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Army Sergeant

E-5 Noncommissioned Officer, U.S. Army
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How to get promoted to Sergeant History of the Army Sergeant Rank

A Sergeant is a Noncommissioned Officer in the United States Army at DoD paygrade E-5.

The history of the title of sergeant as a military rank derives, as with the rank of corporal, from Latin and use in the Roman Army. The Latin phrase “serviens ad legem” means servant of the law and was applied to lawyers. Over time it, all servants of the law were identified by the noun “servientium.” The two phrases combined over time to refer to servants who were enforcers or protectors of law, these being members of the military, specifically the leaders of groups of soldiers.

With the mediaeval languages of langue d’oc and langue d’oil, used across territory that became modern day France, Spain, Switzerland, Portugal, Belgium, gave way to the modern day language of French, the word of sergant found widespread usage, referring to a military servant of a lord.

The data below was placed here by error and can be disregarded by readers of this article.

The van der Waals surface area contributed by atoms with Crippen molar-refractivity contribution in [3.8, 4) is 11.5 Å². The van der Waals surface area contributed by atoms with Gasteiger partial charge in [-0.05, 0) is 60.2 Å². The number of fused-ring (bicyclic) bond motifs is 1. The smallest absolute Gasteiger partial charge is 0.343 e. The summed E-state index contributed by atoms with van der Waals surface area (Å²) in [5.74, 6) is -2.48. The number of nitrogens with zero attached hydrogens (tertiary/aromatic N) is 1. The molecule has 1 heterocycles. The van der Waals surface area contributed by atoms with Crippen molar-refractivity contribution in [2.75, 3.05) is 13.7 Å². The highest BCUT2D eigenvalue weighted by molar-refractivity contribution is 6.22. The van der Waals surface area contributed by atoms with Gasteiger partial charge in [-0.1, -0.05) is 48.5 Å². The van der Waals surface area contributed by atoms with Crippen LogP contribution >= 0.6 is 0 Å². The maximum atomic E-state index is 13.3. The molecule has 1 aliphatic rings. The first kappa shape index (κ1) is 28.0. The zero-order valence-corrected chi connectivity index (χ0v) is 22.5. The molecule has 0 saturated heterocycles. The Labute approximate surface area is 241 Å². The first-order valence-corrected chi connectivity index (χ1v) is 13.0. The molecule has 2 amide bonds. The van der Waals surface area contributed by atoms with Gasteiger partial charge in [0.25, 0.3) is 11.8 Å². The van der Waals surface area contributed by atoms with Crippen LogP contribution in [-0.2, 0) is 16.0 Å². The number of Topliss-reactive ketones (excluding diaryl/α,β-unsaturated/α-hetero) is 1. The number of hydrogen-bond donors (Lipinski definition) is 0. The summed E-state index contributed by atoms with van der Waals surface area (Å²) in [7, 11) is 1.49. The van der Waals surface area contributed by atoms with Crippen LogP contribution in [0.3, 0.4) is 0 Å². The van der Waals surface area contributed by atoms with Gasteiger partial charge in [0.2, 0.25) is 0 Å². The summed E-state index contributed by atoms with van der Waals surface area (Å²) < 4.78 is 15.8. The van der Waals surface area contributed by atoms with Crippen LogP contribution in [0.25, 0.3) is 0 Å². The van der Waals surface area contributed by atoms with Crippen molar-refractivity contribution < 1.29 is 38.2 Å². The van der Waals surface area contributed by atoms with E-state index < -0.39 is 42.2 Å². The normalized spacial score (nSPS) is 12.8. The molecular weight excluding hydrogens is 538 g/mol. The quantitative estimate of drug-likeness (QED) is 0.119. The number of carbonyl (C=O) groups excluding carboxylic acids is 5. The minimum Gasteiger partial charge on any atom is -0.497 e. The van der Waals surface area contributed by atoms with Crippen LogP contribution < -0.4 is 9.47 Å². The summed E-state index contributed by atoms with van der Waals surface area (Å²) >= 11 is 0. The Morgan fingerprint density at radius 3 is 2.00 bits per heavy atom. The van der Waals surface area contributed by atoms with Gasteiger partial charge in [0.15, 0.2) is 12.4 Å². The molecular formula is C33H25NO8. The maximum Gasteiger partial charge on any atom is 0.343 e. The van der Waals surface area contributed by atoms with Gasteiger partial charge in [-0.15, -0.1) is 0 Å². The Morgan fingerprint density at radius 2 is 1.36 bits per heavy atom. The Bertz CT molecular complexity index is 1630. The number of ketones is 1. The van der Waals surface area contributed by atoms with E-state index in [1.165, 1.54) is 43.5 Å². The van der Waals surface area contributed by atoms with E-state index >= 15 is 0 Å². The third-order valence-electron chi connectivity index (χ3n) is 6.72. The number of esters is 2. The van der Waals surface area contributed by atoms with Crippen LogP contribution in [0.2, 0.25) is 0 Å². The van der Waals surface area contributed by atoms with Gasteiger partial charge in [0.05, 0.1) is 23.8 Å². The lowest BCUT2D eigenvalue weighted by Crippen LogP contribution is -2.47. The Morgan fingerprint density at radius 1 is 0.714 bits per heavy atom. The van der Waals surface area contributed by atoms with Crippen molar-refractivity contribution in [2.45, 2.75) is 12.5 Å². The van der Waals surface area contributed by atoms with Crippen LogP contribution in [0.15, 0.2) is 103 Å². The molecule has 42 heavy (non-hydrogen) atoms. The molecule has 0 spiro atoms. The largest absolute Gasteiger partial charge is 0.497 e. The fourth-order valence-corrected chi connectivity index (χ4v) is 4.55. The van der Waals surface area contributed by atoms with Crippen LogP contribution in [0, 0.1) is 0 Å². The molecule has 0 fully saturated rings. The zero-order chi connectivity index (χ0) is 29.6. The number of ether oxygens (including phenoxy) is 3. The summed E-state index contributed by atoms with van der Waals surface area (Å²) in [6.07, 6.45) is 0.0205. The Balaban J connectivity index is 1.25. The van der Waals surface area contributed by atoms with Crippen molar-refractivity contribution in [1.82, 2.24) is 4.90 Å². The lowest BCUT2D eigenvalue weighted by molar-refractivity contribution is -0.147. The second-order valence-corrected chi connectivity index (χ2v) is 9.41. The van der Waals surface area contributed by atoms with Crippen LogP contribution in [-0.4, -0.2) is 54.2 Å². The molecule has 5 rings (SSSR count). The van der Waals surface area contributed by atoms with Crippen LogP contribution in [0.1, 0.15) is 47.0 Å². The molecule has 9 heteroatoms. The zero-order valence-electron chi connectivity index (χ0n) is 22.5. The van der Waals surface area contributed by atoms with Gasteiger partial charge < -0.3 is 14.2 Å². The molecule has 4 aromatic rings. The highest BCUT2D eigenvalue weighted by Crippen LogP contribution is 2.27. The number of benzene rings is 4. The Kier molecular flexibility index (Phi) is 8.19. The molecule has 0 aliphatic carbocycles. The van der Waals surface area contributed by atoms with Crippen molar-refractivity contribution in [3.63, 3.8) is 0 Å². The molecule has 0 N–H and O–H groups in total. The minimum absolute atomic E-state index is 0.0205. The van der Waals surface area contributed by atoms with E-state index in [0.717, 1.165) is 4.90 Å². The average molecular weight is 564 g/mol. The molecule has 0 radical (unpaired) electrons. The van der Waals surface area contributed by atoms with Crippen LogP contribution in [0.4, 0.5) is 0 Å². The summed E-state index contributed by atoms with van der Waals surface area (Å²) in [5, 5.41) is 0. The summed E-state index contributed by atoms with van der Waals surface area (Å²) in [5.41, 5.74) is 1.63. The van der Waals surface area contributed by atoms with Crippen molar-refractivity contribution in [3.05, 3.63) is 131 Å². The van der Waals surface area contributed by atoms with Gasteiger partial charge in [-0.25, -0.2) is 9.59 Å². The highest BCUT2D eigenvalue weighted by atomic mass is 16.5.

England adopted the meaning of the word and much of the same spelling during the time of Norman rule when the official language of England was French, using the word sarjeant to refer to men who traded military service for land ownership or the patronage of feudal lords.

With the advent of states, the rule of law, single recognized rulers, and standing militaries, England officially adopted “sarjeant” as the military rank of sergeant, a soldier in charge of squad of soldiers.

With the formation of the United States following the Revolutionary War, the United States kept the rank of Sergeant in the same capacity.

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History of the Army

The Army is the oldest and most senior among the branches. The Army's heritage is traced back to the Revolutionary War, when each State of the Union had its own Army, lended to the command of General George Washington. Almost 250 years have passed, but the organizational structure and naming is largely the same. The Army is still divided into Divisions, Brigades, Regiments, Battalions, Companies, and Platoons.